Animal forms show a gradation up to man, but they do not represent an actual evolution, as the Ionic philosophers had declared, but incomplete or abortive efforts of nature, which aims at producing man in whom the active reason appears.
 In this he anticipated the modern, more explicit attempt to objectivise the mental sphere while retaining the essentially subjective character of its content. It appears later on in Comte's attempt to do justice to psychological facts in connection with social, and in recent definitions of animal psychology as the "science of animal behaviour,'' both matters touched upon later on.
 Aristotle's psychological treatises are De Anima (peri yuchV) and Parva Naturalia. A recent work giving a translation into English, with full Introduction and Bibliography, is by Prof. W. A. Hammond, it is entitled Aristotle's Psychology (1902).
 In his general psycho-physical conception, Aristotle is startlingly modern, save, of course, in the actual results reached. He gives detailed and conclusive reasons for locating the soul not in the head but in the heart, which, as he discovered, was the centre of the vascular system; for considering heat the material substratum of life and mind; for regarding the veno-arterial system (with the blood) as the channel of communication of sense and motion. But for our knowledge of nerve and brain, we should consider his argument a model of inductive reasoning, as indeed it was taken to be for generations.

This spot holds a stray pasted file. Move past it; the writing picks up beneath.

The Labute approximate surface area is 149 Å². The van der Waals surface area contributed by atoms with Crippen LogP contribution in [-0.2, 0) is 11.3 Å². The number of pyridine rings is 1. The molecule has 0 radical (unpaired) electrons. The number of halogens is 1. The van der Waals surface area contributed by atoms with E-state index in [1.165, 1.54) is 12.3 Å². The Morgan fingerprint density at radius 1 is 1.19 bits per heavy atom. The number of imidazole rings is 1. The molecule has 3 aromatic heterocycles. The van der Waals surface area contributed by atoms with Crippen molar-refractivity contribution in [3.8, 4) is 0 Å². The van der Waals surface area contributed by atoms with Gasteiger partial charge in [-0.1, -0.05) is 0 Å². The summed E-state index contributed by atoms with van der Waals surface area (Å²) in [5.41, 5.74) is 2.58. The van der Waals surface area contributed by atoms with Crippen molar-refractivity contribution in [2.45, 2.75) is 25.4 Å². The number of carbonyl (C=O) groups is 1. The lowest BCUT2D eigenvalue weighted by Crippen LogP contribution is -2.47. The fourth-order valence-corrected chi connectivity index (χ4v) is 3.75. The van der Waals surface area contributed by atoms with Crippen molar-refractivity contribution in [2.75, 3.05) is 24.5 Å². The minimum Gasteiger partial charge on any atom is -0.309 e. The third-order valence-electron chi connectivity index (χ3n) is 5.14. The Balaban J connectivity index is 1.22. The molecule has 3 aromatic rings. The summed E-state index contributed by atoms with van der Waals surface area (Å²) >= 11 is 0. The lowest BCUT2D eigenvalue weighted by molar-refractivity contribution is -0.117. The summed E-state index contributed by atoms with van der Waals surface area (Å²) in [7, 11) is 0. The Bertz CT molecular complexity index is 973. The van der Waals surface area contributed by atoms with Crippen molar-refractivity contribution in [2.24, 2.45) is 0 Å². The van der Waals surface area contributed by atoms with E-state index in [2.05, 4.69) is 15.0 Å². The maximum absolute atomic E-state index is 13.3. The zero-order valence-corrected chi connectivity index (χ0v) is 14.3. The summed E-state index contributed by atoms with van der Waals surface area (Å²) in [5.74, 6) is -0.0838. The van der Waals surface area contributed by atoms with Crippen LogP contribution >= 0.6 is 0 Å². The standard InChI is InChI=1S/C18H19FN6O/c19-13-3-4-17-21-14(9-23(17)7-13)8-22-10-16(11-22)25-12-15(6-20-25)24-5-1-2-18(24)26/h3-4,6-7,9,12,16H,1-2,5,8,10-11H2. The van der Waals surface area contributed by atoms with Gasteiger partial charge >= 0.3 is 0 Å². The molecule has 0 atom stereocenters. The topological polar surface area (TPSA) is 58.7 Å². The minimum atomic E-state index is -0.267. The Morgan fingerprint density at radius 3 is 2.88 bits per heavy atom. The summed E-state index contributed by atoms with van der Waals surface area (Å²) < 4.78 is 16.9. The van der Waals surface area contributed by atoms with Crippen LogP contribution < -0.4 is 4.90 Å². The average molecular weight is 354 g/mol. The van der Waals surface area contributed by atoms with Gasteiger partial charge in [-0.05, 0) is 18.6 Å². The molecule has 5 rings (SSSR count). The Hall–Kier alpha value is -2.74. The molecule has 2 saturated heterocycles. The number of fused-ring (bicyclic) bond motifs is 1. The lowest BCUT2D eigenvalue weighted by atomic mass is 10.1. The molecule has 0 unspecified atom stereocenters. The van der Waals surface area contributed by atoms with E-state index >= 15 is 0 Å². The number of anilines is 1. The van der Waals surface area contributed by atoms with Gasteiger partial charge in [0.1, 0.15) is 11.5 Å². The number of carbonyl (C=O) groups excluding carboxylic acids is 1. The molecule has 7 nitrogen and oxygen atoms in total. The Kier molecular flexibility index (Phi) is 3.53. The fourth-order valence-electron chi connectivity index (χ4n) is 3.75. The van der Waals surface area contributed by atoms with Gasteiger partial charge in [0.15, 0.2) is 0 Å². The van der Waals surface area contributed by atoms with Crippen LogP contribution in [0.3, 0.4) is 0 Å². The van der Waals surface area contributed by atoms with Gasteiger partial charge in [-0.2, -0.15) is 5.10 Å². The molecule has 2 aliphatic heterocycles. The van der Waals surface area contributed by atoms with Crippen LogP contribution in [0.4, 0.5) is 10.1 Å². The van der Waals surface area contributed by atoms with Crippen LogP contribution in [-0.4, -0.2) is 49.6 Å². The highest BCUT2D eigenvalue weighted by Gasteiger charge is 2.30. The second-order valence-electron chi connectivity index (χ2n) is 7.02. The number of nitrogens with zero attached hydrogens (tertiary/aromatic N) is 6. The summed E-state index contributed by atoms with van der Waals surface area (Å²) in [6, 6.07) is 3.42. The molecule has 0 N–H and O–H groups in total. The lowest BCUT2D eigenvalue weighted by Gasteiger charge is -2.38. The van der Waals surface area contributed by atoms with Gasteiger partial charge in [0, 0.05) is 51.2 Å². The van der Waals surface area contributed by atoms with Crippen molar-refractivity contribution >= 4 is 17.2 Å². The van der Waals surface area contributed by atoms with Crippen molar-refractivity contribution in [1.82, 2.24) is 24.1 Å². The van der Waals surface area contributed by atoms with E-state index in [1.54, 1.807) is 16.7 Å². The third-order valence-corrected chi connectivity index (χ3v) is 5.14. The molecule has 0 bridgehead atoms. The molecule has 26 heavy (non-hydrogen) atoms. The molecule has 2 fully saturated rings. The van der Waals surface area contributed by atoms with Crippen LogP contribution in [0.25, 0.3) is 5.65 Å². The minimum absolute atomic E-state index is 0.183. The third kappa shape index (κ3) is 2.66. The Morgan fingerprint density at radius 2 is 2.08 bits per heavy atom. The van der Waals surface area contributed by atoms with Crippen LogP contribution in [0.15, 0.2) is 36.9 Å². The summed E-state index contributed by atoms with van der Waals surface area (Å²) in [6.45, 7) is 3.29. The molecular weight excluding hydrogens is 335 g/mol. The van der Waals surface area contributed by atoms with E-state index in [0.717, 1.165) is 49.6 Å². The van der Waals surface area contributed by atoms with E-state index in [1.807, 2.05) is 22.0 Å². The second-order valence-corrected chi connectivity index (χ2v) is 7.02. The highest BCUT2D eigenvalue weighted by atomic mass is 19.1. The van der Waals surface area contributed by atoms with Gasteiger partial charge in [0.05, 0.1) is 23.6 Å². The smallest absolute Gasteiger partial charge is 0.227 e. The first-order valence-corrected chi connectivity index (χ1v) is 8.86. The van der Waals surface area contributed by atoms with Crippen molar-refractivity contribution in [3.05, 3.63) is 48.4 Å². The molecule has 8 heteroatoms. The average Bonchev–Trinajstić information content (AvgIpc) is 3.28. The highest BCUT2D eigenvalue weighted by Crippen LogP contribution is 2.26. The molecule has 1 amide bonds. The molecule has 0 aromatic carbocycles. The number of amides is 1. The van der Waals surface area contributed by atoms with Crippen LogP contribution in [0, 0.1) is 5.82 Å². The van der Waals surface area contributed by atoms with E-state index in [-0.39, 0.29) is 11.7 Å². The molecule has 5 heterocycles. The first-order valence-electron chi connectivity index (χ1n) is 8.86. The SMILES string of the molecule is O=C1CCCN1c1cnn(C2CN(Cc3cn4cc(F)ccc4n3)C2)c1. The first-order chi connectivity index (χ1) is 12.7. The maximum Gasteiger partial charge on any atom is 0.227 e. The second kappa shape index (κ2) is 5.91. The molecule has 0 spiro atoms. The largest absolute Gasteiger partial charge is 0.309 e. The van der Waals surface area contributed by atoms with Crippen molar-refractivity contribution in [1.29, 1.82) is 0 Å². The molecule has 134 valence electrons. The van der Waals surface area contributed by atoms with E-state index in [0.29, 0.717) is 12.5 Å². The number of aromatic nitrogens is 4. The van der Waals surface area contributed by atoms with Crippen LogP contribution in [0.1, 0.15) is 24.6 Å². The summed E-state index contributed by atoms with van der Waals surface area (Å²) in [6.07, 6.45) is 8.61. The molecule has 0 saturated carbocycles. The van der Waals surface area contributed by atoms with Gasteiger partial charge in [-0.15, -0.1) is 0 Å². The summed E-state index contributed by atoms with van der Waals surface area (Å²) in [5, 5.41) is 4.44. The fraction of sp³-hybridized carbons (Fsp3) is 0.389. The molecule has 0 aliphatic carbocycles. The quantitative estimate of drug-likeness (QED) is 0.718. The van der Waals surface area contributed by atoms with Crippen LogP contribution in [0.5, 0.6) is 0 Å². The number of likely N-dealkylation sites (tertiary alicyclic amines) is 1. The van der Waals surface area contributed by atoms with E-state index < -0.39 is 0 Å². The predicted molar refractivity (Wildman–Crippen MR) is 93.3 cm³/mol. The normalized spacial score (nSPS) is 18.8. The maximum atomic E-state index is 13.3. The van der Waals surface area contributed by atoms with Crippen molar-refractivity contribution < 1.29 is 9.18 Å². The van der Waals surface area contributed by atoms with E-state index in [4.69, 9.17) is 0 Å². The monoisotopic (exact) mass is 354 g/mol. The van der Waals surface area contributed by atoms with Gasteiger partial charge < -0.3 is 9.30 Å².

See Hammond's account of the different views (Aristotle's Psychology, Introduction). No doubt the best commentary is that afforded by the theoretical developments which followed upon Aristotle's incomplete statements.